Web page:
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Oklahoma Gov. Mary Fallin not pleased by decision on Lexington, Purcell federal disaster loans

The U.S. Small Business Administration rejected the request to make federally subsidized disaster loans available to businesses impacted by the closure of a bridge over the South Canadian River.
by Randy Ellis Published: April 17, 2014
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The U.S. Small Business Administration has rejected Gov. Mary Fallin’s request to make federally subsidized disaster loans available to Lexington and Purcell businesses adversely impacted by the Jan. 31 closure of a bridge over the Canadian River.

“I am extremely disappointed in SBA’s decision to deny economic injury loans to businesses suffering from this unexpected bridge closure,” Fallin said Thursday in a news release. “The bridge’s closure has caused economic hardships to many businesses in Lexington and Purcell, with some reporting a 30 to 50 percent decline in sales as a result of the bridge being closed.”

Federal officials said in their denial letter that the Jan. 31 closure of the bridge that links Lexington and Purcell doesn’t meet the definition of a disaster declaration, which is described in the Small Business Act as “a sudden event which causes severe damage.”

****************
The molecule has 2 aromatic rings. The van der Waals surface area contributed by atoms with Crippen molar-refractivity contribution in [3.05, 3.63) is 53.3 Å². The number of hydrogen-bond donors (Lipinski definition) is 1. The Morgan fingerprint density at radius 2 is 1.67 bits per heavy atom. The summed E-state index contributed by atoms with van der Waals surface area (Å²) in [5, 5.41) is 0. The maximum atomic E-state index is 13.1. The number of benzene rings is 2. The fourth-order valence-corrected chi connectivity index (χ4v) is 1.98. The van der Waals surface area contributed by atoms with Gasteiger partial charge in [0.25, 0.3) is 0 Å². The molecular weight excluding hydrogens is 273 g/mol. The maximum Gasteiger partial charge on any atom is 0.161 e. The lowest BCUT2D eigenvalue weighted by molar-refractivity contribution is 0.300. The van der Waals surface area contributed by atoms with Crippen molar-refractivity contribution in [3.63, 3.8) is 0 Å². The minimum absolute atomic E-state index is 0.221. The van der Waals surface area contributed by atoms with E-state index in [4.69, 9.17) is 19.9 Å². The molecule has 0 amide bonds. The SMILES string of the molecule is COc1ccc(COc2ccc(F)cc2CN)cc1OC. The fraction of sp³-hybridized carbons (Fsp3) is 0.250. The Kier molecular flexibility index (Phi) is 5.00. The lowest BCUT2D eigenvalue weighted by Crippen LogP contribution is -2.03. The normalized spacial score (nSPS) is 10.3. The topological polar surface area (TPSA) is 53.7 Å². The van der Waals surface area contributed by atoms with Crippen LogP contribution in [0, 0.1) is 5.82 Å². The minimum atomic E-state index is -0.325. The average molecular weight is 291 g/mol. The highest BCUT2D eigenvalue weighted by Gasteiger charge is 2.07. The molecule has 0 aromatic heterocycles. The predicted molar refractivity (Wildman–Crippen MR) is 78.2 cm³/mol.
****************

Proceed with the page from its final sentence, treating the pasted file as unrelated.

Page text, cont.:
The governor said there is no appeal process.

The Small Business Administration has offered to assist businesses in finding aid that may be available through other organizations, she said.

The James C. Nance Memorial Bridge which links Lexington and Purcell was closed by state transportation officials on Jan. 31 after cracks were found in the truss structure following a bridge rehabilitation project that went awry.

Repairs to the 76-year-old bridge are underway with a targeted completion date of June 14. In the meantime, businesses are suffering as people who once just drove over the bridge to get between Lexington and Purcell now must take a 45-minute detour.

Many businesses have lost customers, which also has resulted in loss of sales tax revenue for Lexington and Purcell.

by Randy Ellis
Investigative Reporter
For the past 30 years, staff writer Randy Ellis has exposed public corruption and government mismanagement in news articles. Ellis has investigated problems in Oklahoma's higher education institutions and wrote stories that ultimately led to two...
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